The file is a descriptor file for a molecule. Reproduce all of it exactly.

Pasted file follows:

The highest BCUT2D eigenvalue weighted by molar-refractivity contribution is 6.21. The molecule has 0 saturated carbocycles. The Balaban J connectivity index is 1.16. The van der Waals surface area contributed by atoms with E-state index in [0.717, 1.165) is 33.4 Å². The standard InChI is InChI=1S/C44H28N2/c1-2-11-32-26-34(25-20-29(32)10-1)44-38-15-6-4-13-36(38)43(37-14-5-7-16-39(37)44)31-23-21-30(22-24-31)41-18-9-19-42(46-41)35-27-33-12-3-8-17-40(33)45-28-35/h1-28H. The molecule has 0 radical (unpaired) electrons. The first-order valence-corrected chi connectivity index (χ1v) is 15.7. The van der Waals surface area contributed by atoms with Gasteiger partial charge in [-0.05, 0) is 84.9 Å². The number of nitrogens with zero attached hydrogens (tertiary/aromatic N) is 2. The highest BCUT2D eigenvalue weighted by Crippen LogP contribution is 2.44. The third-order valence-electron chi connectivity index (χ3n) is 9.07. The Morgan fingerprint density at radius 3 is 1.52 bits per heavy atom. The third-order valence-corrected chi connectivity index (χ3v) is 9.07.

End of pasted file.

The highest BCUT2D eigenvalue weighted by molar-refractivity contribution is 6.21. The molecule has 0 saturated carbocycles. The Balaban J connectivity index is 1.16. The van der Waals surface area contributed by atoms with E-state index in [0.717, 1.165) is 33.4 Å². The standard InChI is InChI=1S/C44H28N2/c1-2-11-32-26-34(25-20-29(32)10-1)44-38-15-6-4-13-36(38)43(37-14-5-7-16-39(37)44)31-23-21-30(22-24-31)41-18-9-19-42(46-41)35-27-33-12-3-8-17-40(33)45-28-35/h1-28H. The molecule has 0 radical (unpaired) electrons. The first-order valence-corrected chi connectivity index (χ1v) is 15.7. The van der Waals surface area contributed by atoms with Gasteiger partial charge in [-0.05, 0) is 84.9 Å². The number of nitrogens with zero attached hydrogens (tertiary/aromatic N) is 2. The highest BCUT2D eigenvalue weighted by Crippen LogP contribution is 2.44. The third-order valence-electron chi connectivity index (χ3n) is 9.07. The Morgan fingerprint density at radius 3 is 1.52 bits per heavy atom. The third-order valence-corrected chi connectivity index (χ3v) is 9.07.